Mayor Pro-tem Frank Ury then provided “historical perspective” by discussing a prior termination of a City Manager that led to the City “buying him a house” when a wrongful termination claim led to a $600,000 payment by the City. Mr. Ury then asked the City Manager and the City Attorney whether the narrow termination language and the severance payment would provide protection to the City to which the response was “yes, that does provide protection to the City.” Mr. Ury then “put on his engineering cap” (whatever that has to do with interpretation of a legal document) and said, “well, that’s pretty clear to me.” Unfortunately that answer was wrong on all counts. Payment of the severance does not in ANY way limit or control Mr. Rattay’s ability to bring a claim from wrongful termination. In fact, a cynical person would argue that in fact the payment of the severance could in fact be used to FUND a lawsuit against the City from wrongful termination. Similarly, narrowing and tightening the grounds for termination has NO impact on Mr. Rattay’s ability to bring a wrongful termination claim. Whatever the language, the test will be whether the City’s decision to terminate complies with California law.
Probably the most troubling disclosure of the night came when it was announced by the City Attorney that the proposed contract could be signed by the City Manager because under the Mission Viejo City Code the City Manager and the Mayor “have the same signatory authority.” That is VERY dangerous. I have done work for about three dozen cities and have never seen a situation in which a City Manager had co-equal signatory authority to elected representatives of the City. The “normal” situation is one where the City Council delegates limited signatory authority to the City Manager with very specific jurisdictional limits and reporting requirements. Giving signatory authority to a non-elected official is unwise, simply asking for trouble, and evidence of a City Council being run by staff instead of the other way around like it should be.
I am a happy resident of Mission Viejo and have been generally supportive of the Council. I got involved in local politics when Measure D was proposed that would have taken ALL land use decisions away from the City Council and made them subject to an expensive vote of the people. Adoption of Measure D would have resulted in significant additional cost to any development of any property virtually freezing all land uses in Mission Viejo, especially those uses already in decay. My opposition to Measure D was in large part due to my respect for representative democracy where the people elect representatives to make the decisions of government. Ironically, current council members Frank Ury and Trish Kelly joined me in strong opposition to that measure. Now, those same two elected officials show such distrust to the will of the majority that they want to “protect them from their own stupidity” regarding the termination of senior City employees.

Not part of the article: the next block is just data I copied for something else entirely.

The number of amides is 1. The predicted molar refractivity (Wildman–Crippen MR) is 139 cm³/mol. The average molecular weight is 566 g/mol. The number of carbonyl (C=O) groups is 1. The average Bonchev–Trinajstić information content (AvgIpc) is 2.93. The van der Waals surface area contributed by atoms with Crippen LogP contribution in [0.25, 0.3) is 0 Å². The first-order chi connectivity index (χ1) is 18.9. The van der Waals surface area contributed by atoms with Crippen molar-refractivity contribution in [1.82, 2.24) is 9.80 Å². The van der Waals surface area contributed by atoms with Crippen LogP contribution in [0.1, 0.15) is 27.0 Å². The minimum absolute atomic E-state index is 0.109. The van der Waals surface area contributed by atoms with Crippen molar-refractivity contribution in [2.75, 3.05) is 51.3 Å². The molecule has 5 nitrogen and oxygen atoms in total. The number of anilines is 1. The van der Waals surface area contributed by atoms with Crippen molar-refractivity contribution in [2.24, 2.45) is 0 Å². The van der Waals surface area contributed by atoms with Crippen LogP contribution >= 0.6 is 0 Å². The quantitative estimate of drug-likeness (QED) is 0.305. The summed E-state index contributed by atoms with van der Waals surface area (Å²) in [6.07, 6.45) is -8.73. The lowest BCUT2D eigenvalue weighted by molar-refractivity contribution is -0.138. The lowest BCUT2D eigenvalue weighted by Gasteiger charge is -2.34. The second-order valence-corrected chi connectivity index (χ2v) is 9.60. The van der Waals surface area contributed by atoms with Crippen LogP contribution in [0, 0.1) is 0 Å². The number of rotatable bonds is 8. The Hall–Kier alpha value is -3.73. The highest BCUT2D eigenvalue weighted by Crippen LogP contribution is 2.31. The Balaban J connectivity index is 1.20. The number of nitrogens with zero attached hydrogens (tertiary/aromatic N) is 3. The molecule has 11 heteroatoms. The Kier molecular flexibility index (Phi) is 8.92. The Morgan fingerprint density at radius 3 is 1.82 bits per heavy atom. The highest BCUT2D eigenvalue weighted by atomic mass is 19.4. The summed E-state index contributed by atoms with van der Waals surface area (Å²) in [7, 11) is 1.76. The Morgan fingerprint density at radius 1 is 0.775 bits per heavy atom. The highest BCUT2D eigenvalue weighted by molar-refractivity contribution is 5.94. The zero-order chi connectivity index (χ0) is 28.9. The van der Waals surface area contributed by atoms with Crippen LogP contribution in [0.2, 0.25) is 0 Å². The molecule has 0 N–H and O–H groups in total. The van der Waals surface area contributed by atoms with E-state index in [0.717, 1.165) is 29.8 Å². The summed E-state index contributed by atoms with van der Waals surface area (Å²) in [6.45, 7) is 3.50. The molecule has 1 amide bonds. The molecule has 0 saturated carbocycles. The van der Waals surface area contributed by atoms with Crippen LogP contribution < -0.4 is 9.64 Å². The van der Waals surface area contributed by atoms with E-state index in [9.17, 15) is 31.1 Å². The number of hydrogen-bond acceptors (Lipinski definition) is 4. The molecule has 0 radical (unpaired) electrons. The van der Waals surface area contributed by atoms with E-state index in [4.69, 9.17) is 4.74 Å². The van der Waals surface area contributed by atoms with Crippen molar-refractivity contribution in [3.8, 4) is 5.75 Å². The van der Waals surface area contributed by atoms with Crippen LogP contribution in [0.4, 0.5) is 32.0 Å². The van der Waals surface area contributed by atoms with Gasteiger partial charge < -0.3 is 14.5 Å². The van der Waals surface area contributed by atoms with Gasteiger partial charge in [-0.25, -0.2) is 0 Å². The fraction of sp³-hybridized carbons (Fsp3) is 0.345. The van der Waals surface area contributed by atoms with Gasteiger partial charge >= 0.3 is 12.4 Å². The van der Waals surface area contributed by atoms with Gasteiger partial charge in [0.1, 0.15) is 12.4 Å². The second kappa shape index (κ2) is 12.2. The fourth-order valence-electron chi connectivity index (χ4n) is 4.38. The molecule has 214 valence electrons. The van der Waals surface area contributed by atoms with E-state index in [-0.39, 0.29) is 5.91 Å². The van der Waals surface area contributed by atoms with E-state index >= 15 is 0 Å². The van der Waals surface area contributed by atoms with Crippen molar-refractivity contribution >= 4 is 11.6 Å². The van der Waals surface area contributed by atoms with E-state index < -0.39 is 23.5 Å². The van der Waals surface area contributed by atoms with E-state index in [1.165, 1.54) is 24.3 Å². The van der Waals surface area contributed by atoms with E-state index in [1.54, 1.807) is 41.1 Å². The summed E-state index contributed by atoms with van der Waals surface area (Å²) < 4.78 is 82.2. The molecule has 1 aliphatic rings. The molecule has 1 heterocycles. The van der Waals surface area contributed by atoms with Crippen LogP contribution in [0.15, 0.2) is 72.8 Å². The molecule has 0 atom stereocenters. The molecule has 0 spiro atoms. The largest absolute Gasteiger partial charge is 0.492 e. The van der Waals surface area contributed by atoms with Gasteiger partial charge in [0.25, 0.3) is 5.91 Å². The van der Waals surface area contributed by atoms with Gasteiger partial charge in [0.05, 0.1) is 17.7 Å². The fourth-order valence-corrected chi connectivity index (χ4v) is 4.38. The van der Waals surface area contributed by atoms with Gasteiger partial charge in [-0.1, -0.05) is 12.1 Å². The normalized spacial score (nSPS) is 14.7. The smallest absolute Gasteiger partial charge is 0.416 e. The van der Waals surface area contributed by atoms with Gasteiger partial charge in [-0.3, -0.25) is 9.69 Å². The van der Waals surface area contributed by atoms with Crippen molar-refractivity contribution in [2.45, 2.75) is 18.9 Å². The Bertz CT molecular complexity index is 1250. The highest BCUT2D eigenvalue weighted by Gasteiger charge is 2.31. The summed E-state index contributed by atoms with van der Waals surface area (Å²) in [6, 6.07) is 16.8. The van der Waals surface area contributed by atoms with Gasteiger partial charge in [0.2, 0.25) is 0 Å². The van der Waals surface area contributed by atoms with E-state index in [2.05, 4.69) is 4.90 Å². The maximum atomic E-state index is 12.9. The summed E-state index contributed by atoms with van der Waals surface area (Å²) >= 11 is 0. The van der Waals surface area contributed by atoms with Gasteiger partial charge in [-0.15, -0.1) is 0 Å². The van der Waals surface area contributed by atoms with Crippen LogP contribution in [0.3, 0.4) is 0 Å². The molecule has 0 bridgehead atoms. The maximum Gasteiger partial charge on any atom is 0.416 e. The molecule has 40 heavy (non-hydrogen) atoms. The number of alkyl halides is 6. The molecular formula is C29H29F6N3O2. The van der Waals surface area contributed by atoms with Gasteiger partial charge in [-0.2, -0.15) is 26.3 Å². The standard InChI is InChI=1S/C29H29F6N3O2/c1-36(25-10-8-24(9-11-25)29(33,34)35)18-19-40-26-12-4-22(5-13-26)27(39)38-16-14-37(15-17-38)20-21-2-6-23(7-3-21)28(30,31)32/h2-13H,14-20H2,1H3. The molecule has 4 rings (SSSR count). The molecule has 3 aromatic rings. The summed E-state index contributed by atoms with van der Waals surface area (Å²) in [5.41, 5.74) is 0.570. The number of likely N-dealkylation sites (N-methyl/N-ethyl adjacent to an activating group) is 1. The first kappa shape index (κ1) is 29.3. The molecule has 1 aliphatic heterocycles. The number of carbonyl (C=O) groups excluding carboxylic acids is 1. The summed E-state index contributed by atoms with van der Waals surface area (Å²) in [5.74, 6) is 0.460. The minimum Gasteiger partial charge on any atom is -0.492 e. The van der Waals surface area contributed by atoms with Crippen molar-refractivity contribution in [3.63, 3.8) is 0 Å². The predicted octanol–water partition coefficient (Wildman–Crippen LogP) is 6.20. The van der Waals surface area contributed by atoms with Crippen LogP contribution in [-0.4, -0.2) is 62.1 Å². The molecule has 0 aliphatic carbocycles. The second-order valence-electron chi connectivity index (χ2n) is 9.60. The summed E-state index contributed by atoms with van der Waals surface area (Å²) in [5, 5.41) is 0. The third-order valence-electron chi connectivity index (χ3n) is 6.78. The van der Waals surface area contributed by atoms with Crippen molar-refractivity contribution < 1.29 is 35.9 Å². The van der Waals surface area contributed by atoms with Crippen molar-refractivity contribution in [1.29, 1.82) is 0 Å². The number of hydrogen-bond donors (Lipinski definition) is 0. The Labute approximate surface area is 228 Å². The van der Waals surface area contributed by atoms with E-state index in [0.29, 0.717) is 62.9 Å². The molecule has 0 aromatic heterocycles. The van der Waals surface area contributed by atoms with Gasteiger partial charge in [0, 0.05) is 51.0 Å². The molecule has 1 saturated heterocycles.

I am not someone that opposes everything done within Mission Viejo. I am supportive of the tennis center development, the development and beautification of Crown Valley Parkway, and the proposed development of a dog park (though the creeping budget on that one is making me nervous). I want to live in a nice City and think that City Councils, past and present, have done a good job of creating that environment. However, I am deeply troubled by this pure power play by staff to further immunize itself from answering to those that pay their salaries – the citizens of Mission Viejo.